When looking through Axapta code you will see a lot of references to the type Args.  This type is used as a general method for sharing construction parameters.  It works well because in the Axapta usage pattern because

 

  1. the typical number of parameters is small
  2. the types of parameters used is very similar
  3. construction of the main objects often entails constructing multiple collaborating objects that need access to the same shared constructor arguments.

In traditional OO code each object will have one or more constructors.  These constructors would have different numbers of arguments and types, as required.  For example, a class representing a form might have a default constructor that would simply show all the items in the table.  It could also have a constructor that accepted a string that was used to highlight the row with a matching primary key, newSelect(str key).  Or one that filtered all the values to match the provided range, newMinMax(str smin, str smax).  Side note: in Axapta there is no overloading, we accomplish the same thing with multiple static constructor methods.  They are typically named newXyz, newAbc, etc.  Sometimes the create prefix is used, for example createXyz, createAbc.

 

This works well in the simple case, however if a class needs to construct many collaborating objects each requiring the same specialized constructors, the process becomes unwieldy.  In addition, the construction is often handled indirectly.  That is, there is some logic used to determine which constructor to use and the results of these decisions must pass through multiple layers.  Also, as it turns out in Axapta the variety of startup parameters is remarkable similar for report, forms, action classes and other objects.  The solution chosen by Axapta is to have a single constructor that takes an Args parameter.  This single parameter packages up the most commonly used parameters.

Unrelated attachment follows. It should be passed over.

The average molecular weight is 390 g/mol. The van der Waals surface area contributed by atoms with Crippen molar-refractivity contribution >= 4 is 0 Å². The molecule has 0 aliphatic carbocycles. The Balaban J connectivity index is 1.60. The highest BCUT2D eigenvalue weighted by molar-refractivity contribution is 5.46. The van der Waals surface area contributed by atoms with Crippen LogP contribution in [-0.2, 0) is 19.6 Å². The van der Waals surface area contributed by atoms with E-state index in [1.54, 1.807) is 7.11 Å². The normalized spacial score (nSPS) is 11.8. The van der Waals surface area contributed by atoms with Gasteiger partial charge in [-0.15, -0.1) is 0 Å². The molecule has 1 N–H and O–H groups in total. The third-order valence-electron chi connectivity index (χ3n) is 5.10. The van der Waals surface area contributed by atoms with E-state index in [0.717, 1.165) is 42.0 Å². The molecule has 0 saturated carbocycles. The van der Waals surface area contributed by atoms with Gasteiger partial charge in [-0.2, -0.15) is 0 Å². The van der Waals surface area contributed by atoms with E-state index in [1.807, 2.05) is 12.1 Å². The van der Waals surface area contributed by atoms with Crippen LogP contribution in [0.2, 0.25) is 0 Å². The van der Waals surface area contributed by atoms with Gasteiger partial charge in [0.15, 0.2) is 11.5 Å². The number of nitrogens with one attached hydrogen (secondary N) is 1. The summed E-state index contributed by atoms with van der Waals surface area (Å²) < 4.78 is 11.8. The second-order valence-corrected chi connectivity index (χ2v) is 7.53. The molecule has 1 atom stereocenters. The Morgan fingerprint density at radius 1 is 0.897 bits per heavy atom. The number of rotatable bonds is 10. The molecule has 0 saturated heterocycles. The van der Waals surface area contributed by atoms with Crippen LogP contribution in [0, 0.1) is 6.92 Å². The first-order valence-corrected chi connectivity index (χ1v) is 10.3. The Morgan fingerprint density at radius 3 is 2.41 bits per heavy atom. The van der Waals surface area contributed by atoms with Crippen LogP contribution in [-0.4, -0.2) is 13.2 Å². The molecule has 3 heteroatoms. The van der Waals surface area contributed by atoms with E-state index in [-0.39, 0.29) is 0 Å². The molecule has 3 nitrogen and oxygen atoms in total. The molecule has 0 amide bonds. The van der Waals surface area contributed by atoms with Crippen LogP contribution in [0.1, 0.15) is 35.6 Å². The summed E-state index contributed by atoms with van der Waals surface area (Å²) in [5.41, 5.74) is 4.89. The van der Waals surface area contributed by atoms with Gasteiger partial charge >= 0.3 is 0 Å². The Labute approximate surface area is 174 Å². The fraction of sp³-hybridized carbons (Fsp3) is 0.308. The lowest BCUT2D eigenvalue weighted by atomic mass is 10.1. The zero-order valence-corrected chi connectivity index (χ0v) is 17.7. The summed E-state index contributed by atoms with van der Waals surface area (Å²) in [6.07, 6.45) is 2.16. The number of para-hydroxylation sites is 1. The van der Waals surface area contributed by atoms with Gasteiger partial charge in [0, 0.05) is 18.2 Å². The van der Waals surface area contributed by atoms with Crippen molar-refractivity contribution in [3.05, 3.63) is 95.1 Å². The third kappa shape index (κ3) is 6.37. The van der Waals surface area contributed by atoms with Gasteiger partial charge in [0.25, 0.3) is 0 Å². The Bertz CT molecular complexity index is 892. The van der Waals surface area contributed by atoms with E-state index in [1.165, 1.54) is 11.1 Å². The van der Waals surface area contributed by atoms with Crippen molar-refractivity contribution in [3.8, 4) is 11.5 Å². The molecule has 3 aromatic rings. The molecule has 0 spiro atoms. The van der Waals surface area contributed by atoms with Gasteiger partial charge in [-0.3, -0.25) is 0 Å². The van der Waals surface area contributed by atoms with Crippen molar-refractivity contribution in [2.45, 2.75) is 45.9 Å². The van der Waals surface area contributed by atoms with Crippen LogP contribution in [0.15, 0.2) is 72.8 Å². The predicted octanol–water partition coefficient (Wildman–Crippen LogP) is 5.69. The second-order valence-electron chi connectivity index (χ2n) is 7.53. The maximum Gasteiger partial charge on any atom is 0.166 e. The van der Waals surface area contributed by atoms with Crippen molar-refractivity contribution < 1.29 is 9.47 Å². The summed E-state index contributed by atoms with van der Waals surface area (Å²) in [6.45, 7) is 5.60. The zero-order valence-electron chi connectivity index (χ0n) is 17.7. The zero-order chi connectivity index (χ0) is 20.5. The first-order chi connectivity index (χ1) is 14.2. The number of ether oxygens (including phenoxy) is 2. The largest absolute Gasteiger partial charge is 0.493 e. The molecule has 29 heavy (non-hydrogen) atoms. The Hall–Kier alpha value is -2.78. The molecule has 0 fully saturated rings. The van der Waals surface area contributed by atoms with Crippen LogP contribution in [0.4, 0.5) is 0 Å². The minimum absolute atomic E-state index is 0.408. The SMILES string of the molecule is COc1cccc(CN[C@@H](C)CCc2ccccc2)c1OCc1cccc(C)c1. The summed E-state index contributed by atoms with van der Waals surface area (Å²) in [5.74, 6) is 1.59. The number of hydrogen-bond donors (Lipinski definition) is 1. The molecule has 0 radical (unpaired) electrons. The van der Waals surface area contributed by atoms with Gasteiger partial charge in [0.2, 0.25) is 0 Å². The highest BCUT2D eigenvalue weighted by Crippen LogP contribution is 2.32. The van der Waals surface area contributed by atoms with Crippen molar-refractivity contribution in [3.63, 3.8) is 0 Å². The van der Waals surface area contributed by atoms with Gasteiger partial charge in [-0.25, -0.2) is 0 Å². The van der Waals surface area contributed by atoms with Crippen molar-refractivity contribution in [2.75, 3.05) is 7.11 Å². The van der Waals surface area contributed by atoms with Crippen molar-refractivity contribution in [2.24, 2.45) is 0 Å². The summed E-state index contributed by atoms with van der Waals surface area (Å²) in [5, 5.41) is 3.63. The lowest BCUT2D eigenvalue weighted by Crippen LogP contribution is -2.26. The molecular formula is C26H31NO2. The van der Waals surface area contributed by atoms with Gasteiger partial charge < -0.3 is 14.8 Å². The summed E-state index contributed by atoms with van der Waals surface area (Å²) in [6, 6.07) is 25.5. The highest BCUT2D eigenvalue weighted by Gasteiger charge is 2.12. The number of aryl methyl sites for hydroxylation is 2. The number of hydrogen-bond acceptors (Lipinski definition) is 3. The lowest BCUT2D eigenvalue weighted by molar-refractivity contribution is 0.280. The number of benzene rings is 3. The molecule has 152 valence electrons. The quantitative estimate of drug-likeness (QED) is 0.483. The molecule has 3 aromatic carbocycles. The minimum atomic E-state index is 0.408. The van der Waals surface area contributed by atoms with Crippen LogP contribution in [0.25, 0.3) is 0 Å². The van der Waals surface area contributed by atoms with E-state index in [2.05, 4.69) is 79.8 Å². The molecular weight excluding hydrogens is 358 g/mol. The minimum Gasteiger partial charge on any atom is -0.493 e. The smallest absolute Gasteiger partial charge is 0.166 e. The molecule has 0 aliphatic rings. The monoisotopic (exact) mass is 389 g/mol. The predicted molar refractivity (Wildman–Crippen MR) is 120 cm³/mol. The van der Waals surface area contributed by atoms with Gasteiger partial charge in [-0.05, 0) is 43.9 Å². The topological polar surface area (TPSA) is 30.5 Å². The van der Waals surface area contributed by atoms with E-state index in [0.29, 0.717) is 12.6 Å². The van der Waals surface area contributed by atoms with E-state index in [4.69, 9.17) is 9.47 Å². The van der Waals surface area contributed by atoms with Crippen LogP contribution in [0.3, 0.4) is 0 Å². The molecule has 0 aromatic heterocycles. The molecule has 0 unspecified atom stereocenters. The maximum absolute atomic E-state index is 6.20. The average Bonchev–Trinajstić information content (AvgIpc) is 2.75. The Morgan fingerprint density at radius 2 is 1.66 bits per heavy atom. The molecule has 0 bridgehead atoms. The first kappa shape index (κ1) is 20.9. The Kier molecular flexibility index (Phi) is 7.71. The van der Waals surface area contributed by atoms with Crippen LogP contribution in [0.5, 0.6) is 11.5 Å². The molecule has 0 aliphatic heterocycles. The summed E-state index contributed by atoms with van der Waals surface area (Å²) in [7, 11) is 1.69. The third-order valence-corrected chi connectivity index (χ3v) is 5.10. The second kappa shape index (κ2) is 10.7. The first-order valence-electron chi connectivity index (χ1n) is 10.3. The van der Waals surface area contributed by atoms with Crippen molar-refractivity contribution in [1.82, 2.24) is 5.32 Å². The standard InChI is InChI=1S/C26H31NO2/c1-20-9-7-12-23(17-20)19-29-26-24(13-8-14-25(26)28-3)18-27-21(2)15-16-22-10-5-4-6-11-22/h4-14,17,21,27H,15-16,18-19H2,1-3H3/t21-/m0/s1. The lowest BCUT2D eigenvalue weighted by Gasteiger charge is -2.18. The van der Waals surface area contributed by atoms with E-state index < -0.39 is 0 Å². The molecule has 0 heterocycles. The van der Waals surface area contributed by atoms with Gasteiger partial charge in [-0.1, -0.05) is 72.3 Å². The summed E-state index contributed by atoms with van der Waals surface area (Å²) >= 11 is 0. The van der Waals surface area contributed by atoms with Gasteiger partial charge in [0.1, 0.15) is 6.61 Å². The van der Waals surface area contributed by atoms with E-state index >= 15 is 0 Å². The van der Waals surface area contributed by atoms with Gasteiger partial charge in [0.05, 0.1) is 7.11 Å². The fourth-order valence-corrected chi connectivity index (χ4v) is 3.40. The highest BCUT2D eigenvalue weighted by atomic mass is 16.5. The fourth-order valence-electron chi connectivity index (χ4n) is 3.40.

This transforms the traditional OO multiple constructors (like this)

 

final class FormRun extends ObjectRun

{

    static MyForm newSelect(str key)

        { ...new up a form with row selected ...}

 

    static MyForm newRange(str smin, str smax)

        { ...new up a form with only range visible ...}

}

 

Into the he Axapta Args constructor pattern, which would look like this:

 

final class FormRun extends ObjectRun

{

    public void new(Args _args)

    {

        if (something in _args)

            { ...new up a form with row selected ...}

        if (something else in _args)

        { ...new up a form with only range visible ...}

 

    }

}

 

The work is simply moved for a multiple static constructors to multiple if-else blocks.  Note that most forms and reports do the work in the init() method instead of an overloaded new.  The effect is the same.  When you consider that many forms/reports have at least one helper class (often with the same name) and the sub‑elements (sections, queries, controls) that may also need to modify their behavior based on the startup parameters you can see that passing a single Args around is much easier.  You don’t even have to pass the Args around if the object inherits from ObjectRun (which all forms and reports do), since ObjectRun holds the initial constructor Args.  The pattern would break down if the number and type of parameters were vastly different.